The Optometrist's Guide to Roth IRA and How to do a Backdoor Roth
Written By Dr. Dat Bui OD. April 6,2020
Chapter 1: Why is the Roth IRA so Awesome?
A fully funded Roth IRA should be a goal for every optometrist, every year. We are going to give you the basics of why we love the Roth IRA so much, and why it should be a part of every high-earning professional portfolio.
Anyone with earned income (regardless of 1099 or W2) can open a Roth IRA via Vanguard or Fidelity and can contribute $6,000 each year for 2020 (as well as another $6000 for your spouse if you want). The great thing about a Roth IRA is that you have access to a variety of great and cheap choices of mutual funds, unlike those automatically chosen within your 401K by your employer. Also, a Roth IRA is extremely easy to set up!
Since you contribute to a Roth-IRA with after-tax money, the contributions can NEVER be taxed again (because you already paid taxes to Uncle Sam). Your capital gains (or how much your investment funds grow in profit) will also come out TAX-FREE. This is the principal reason why the Roth IRA is so awesome - because it doesn’t have to pay the typical income tax upon withdrawal, unlike those in a traditional 401K or even the 15% long-term capital gains tax in a typical Taxable Brokerage investment.
"Since you contribute to a Roth-IRA with after-tax money, the contributions can NEVER be taxed again (because you already paid taxes to Uncle Sam). Your capital gains (or how much your investment funds grow in profit) will also come out TAX-FREE. This is the principal reason why the Roth IRA is so awesome - because it doesn’t have to pay the typical income tax upon withdrawal, unlike those in a traditional 401K or even the 15% long-term capital gain tax"
Traditional Individual Retirement Account (Trad-IRA)
Roth Individual Retirement Account (Roth-IRA)
Any earned-income individual (W2 or 1099)
Can contribute up to $6,000 Pre-tax Deductible dollars (Extra $1,000 catch-up for >Age 50). Will have Modified Adjusted Gross income (MAGI) limit if already have a main employer retirement plan
Single: Max MAGI income= $75,000 (start to phase out contribution level at $65,000)
Married filing jointly: Max MAGI income = $124,000 (start to phase out contribution level at $104,000)
All withdrawals are taxed at income rate after 59 ½ but additional 10% Penalty imposed if withdrawal made prior to retirement age
Easy to set up with great fund choices
Able to withdraw without penalty due to hardship such as disability and high medical expense
Able to withdraw without penalty for qualified Higher education (You, your spouse or your children or grandchildren)
- Able to withdraw without penalty up to $10,000 per spouse for 1st home purchase (you, spouse, grandparents or children/grandchildren)
- Low contribution Limit
Any earned-income individual (W2 or 1099)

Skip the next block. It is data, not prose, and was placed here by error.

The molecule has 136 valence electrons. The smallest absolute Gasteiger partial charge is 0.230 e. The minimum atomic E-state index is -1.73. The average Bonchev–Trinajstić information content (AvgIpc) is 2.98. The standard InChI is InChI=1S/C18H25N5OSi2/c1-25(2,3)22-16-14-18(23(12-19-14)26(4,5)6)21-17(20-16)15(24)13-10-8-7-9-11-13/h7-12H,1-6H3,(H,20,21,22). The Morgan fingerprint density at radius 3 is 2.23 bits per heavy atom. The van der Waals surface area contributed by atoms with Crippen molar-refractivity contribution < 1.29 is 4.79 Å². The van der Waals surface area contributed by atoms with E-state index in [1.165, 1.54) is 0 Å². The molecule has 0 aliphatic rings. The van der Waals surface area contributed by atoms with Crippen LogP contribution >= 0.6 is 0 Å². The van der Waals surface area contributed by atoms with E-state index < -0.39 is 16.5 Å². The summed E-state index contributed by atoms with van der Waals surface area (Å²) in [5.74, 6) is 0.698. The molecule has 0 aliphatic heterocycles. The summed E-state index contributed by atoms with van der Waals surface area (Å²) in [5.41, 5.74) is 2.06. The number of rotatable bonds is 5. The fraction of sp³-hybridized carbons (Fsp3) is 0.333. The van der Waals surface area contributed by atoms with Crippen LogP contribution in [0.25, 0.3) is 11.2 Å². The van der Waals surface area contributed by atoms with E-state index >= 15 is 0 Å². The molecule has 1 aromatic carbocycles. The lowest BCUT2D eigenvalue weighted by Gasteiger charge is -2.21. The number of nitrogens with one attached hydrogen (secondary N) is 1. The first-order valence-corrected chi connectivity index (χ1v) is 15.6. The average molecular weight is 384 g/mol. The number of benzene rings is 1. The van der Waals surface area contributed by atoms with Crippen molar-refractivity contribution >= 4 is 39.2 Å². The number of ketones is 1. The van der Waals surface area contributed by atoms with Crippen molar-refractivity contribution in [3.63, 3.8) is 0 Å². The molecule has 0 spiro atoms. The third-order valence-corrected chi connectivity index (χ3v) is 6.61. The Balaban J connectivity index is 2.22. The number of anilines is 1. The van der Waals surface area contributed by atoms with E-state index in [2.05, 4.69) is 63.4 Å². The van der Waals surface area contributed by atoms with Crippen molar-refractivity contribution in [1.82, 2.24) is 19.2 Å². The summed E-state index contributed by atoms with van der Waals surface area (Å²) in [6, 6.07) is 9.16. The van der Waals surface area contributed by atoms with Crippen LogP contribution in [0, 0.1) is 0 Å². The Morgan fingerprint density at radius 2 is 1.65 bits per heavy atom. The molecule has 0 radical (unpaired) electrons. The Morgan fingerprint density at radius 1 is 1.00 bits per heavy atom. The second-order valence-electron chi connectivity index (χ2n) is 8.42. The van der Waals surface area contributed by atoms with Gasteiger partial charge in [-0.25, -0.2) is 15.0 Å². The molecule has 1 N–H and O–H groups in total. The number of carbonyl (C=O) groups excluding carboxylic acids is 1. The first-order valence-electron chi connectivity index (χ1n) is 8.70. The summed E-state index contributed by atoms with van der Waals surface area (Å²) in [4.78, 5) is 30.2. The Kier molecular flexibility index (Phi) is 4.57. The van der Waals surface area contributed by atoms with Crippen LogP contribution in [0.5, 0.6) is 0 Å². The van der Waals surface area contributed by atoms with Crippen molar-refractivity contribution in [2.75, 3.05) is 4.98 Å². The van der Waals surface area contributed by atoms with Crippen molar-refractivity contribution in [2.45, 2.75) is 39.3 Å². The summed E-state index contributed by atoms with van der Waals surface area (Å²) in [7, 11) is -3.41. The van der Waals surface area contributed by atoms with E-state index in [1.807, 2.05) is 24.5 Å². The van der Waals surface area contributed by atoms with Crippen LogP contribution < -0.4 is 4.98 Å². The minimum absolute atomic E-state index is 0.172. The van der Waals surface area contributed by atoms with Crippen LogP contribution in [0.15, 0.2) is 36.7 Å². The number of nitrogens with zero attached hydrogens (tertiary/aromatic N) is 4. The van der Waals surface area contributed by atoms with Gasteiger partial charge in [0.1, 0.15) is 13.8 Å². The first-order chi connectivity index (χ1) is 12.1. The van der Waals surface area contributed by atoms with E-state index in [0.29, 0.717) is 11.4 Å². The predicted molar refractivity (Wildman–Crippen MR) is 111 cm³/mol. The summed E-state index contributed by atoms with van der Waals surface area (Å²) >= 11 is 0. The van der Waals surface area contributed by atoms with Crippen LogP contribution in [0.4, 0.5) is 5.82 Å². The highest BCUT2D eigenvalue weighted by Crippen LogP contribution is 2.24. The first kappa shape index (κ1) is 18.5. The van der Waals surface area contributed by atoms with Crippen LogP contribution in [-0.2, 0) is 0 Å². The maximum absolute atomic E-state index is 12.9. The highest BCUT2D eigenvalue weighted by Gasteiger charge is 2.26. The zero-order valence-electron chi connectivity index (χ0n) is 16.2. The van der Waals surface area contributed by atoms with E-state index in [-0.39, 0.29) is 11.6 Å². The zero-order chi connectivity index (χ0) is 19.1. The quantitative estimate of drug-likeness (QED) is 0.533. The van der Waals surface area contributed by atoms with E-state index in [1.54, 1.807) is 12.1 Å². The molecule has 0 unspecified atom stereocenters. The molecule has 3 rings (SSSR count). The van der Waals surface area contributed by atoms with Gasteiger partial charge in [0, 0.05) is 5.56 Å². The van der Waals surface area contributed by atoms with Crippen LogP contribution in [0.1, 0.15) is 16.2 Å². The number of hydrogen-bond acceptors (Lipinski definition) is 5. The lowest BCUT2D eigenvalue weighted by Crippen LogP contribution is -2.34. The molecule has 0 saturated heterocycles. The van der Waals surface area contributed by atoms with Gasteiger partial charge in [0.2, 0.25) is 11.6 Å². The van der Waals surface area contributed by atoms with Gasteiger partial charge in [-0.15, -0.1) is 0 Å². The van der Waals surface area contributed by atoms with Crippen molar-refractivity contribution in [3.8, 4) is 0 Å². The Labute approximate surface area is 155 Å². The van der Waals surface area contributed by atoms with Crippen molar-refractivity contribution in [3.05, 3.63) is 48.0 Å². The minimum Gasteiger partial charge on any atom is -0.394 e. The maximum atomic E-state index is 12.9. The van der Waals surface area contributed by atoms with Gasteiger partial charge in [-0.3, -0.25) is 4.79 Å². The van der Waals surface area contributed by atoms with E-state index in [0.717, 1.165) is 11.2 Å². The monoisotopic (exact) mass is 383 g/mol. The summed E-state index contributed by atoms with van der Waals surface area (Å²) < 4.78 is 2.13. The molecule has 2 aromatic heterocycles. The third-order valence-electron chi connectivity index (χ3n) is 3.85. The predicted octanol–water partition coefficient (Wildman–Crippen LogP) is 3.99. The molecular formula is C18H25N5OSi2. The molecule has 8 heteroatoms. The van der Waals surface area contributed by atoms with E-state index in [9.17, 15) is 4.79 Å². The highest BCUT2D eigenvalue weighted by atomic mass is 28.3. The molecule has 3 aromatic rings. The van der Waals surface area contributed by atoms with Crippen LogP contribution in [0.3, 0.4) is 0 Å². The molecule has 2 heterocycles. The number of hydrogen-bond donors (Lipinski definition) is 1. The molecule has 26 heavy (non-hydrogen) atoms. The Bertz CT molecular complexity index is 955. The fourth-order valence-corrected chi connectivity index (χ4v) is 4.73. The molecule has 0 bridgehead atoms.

Can contribute up to $6,000 Post-tax Deductible dollars (Extra $1,000 catch-up for >Age 50)
Single: Max MAGI income= $139,000 (start to phase out contribution level at $124,000)
Married filing jointly: Max MAGI income = $206,000 (start to phase out contribution level at $196,000)
Contributions (what you put in) can be withdrawn at any time, without taxes or penalty. If you withdraw earnings (a.k.a. gains) before age 59 ½ then they will be taxed as income tax rate +10% penalty. Otherwise, withdrawal on gains will be tax-free after 59 ½
Easy to set up with great fund choices
Able to withdraw EARNING without penalty due to hardship such as disability and high medical expense
Able to withdraw EARNING without penalty for qualified Higher education (You, your spouse or your children or grandchildren)
Able to withdraw EARNING without penalty up to $10,000 per spouse for 1st home purchase (You, spouse, grandparents or children/grandchildren)
Low contribution Limit
Max Income limit, but able to do Backdoor Roth IRA
Example: Dr. McLovin is one lazy 30-year-old when it comes to retirement investing and only contributes $6000 each year to his Roth IRA out of his huge paycheck. If he is planning to retire at 65 years old and assuming an 8% growth each year, his total contribution (how much he put in) will only be $210,000 but his gains will be a WHOPPING $906,612.
This allows Dr. McLovin to retire a millionaire (Total net worth of $1,116,612) by doing the bare minimum (see how little effort it takes to be rich??).
Okay, so lets talk about the tax implications! Since it is in a Roth IRA, that $906,612 is all yours! Uncle Sam can’t touch it.
But if this was in a Traditional 401K, you would have to put taxes BOTH on the contribution and gains. Therefore, assuming you are at the lowest Tax Bracket of 15% in retirement, and you pull out all the money slowly over time, your overall tax bill on the total $1,116,612 within the traditional 401K, would have an estimated tax bill loss of $167,491 to Uncle Sam.
What about Withdrawals on Contribution or Gains in a Roth IRA?
While you can withdraw the Roth IRA contributions at any time WITHOUT penalty or taxes, there are some strict rules of your GAINS WITHDRAWAL.